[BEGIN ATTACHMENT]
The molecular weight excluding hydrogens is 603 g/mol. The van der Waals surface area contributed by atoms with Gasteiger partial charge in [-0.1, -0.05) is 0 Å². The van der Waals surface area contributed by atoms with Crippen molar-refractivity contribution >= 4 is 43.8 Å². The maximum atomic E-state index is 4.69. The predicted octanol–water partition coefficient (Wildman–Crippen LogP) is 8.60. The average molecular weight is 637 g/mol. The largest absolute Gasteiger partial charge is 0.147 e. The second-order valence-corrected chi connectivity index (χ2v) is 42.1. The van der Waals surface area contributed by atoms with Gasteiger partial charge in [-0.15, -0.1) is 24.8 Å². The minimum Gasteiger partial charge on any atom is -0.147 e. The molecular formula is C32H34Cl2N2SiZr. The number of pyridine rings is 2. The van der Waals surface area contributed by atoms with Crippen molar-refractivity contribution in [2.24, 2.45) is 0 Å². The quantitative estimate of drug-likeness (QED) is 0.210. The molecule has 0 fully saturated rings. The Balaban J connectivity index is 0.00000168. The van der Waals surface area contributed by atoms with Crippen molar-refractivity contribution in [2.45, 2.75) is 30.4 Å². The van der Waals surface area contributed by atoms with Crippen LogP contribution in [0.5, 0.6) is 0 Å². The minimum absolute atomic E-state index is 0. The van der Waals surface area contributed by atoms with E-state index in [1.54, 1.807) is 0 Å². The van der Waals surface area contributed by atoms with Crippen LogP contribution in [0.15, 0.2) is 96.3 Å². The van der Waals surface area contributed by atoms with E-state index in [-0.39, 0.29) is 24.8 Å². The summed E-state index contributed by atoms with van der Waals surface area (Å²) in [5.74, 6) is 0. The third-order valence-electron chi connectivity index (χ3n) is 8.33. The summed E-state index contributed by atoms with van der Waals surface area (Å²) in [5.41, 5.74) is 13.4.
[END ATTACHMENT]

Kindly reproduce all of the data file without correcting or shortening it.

The molecular weight excluding hydrogens is 603 g/mol. The van der Waals surface area contributed by atoms with Gasteiger partial charge in [-0.1, -0.05) is 0 Å². The van der Waals surface area contributed by atoms with Crippen molar-refractivity contribution >= 4 is 43.8 Å². The maximum atomic E-state index is 4.69. The predicted octanol–water partition coefficient (Wildman–Crippen LogP) is 8.60. The average molecular weight is 637 g/mol. The largest absolute Gasteiger partial charge is 0.147 e. The second-order valence-corrected chi connectivity index (χ2v) is 42.1. The van der Waals surface area contributed by atoms with Gasteiger partial charge in [-0.15, -0.1) is 24.8 Å². The minimum Gasteiger partial charge on any atom is -0.147 e. The molecular formula is C32H34Cl2N2SiZr. The number of pyridine rings is 2. The van der Waals surface area contributed by atoms with Crippen molar-refractivity contribution in [2.24, 2.45) is 0 Å². The quantitative estimate of drug-likeness (QED) is 0.210. The molecule has 0 fully saturated rings. The Balaban J connectivity index is 0.00000168. The van der Waals surface area contributed by atoms with Crippen molar-refractivity contribution in [2.45, 2.75) is 30.4 Å². The van der Waals surface area contributed by atoms with Crippen LogP contribution in [0.5, 0.6) is 0 Å². The minimum absolute atomic E-state index is 0. The van der Waals surface area contributed by atoms with E-state index in [1.54, 1.807) is 0 Å². The van der Waals surface area contributed by atoms with Crippen LogP contribution in [0.15, 0.2) is 96.3 Å². The van der Waals surface area contributed by atoms with E-state index in [-0.39, 0.29) is 24.8 Å². The summed E-state index contributed by atoms with van der Waals surface area (Å²) in [5.74, 6) is 0. The third-order valence-electron chi connectivity index (χ3n) is 8.33. The summed E-state index contributed by atoms with van der Waals surface area (Å²) in [5.41, 5.74) is 13.4.